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United States v. Sinskey

ELR Citation: 27 ELR 21468
Nos. 96-3962, -3965, 119 F.3d 712/(8th Cir., 07/11/1997)

The court affirms the convictions of a meat-packing plant manager and engineer for violating the Federal Water Pollution Control Act (FWPCA) by manipulating the testing process for the level of ammonia nitrate in the wastewater disposed of by the plant in order to appear to comply with the plant's national pollutant discharge elimination system (NPDES) permit. Regarding the plant manager's conviction, the court first holds that the trial court properly instructed the jury to find the manager guilty for violations of either the FWPCA or the NPDES permit by showing that he was merely aware of the nature of his acts and that he did not act or fail to act through ignorance, mistake, or accident. Following the generally accepted construction of the word in criminal statutes, the FWPCA's legislative history, and decisions of other appellate courts, the court rules that the word "knowingly" modifies the acts constituting the underlying conduct prohibited by the statute. The court also holds that the trial court did not abuse its discretion by admitting evidence of a wastewater treatment plant (WWTP) assistant manager's records of actual levels of ammonia nitrogen being discharged, nor did it err by not granting the plant manager's motion seeking to limit severely the government's ability to cross-examine an unindicted co-conspirator.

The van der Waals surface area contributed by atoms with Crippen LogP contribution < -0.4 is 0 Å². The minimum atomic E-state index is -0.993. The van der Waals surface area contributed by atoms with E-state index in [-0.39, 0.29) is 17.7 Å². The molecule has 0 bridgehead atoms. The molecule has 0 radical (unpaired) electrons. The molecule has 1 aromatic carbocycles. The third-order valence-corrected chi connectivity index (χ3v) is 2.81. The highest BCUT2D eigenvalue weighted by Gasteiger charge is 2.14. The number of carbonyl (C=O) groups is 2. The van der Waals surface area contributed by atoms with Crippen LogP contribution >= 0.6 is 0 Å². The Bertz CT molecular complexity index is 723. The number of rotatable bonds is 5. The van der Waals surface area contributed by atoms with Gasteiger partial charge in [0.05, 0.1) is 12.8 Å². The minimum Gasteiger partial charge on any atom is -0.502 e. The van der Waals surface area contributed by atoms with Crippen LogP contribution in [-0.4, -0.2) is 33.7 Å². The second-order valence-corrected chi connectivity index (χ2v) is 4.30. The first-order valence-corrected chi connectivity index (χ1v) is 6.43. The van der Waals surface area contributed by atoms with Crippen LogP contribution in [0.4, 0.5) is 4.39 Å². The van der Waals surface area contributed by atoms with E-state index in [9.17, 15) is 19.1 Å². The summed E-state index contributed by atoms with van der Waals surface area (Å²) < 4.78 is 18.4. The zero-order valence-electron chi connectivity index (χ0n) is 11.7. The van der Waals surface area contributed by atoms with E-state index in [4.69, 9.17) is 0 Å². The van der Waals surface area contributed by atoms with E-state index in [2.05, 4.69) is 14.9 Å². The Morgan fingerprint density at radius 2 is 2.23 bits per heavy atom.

Regarding the conviction of the plant engineer, the court holds that the trial court did not abuse its discretion when it refused to give a jury instruction that the engineer had no affirmative legal duty to report FWPCA violations or to intervene to prevent them, because the government sufficiently proved that the engineer actively encouraged the flow manipulation and selective sampling, thereby affirmatively participating in the misleading monitoring scheme. Nor does the court find reversible error in the government's closing argument, because its statements did not suggest to the jury that it could convict the engineer solely for the failure to report permit violations or the failure to intervene to stop them. Finally, the court holds that the prosecutor did misstate the law concerning the plant manager's and engineer's guilt but the jury instructions sufficiently cured whatever unfair prejudice that statement may have created.

Counsel for Appellee
Ellen J. Durkee
Environment and Natural Resources Division
U.S. Department of Justice, Washington DC 20530
(202) 514-2000

Counsel for Appellant
Thomas C. Green
Sidley & Austin
1722 I St. NW, Washington DC 20006
(202) 736-8000